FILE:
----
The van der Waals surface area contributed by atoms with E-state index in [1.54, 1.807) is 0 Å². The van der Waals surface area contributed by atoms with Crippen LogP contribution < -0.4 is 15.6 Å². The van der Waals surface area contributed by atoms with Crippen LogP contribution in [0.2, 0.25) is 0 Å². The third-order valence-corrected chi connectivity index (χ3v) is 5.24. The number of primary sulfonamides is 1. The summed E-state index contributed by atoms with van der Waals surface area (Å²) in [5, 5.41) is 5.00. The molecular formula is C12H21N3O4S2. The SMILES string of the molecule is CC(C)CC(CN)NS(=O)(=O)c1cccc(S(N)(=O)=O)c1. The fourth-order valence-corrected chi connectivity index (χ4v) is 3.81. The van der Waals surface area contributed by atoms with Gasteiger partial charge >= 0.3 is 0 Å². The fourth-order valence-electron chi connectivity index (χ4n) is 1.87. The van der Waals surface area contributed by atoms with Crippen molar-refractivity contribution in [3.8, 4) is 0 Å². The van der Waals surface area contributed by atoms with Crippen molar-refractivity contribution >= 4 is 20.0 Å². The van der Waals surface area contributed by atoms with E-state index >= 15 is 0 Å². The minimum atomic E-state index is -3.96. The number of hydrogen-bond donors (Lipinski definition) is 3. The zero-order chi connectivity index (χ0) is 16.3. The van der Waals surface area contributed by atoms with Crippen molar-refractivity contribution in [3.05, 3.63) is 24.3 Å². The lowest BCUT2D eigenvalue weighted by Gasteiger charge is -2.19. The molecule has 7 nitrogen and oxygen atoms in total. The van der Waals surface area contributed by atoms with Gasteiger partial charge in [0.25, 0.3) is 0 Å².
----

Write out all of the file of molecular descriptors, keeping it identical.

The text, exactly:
The van der Waals surface area contributed by atoms with E-state index in [1.54, 1.807) is 0 Å². The van der Waals surface area contributed by atoms with Crippen LogP contribution < -0.4 is 15.6 Å². The van der Waals surface area contributed by atoms with Crippen LogP contribution in [0.2, 0.25) is 0 Å². The third-order valence-corrected chi connectivity index (χ3v) is 5.24. The number of primary sulfonamides is 1. The summed E-state index contributed by atoms with van der Waals surface area (Å²) in [5, 5.41) is 5.00. The molecular formula is C12H21N3O4S2. The SMILES string of the molecule is CC(C)CC(CN)NS(=O)(=O)c1cccc(S(N)(=O)=O)c1. The fourth-order valence-corrected chi connectivity index (χ4v) is 3.81. The van der Waals surface area contributed by atoms with Gasteiger partial charge >= 0.3 is 0 Å². The fourth-order valence-electron chi connectivity index (χ4n) is 1.87. The van der Waals surface area contributed by atoms with Crippen molar-refractivity contribution in [3.8, 4) is 0 Å². The van der Waals surface area contributed by atoms with Crippen molar-refractivity contribution >= 4 is 20.0 Å². The van der Waals surface area contributed by atoms with E-state index >= 15 is 0 Å². The minimum atomic E-state index is -3.96. The number of hydrogen-bond donors (Lipinski definition) is 3. The zero-order chi connectivity index (χ0) is 16.3. The van der Waals surface area contributed by atoms with Crippen molar-refractivity contribution in [3.05, 3.63) is 24.3 Å². The lowest BCUT2D eigenvalue weighted by Gasteiger charge is -2.19. The molecule has 7 nitrogen and oxygen atoms in total. The van der Waals surface area contributed by atoms with Gasteiger partial charge in [0.25, 0.3) is 0 Å².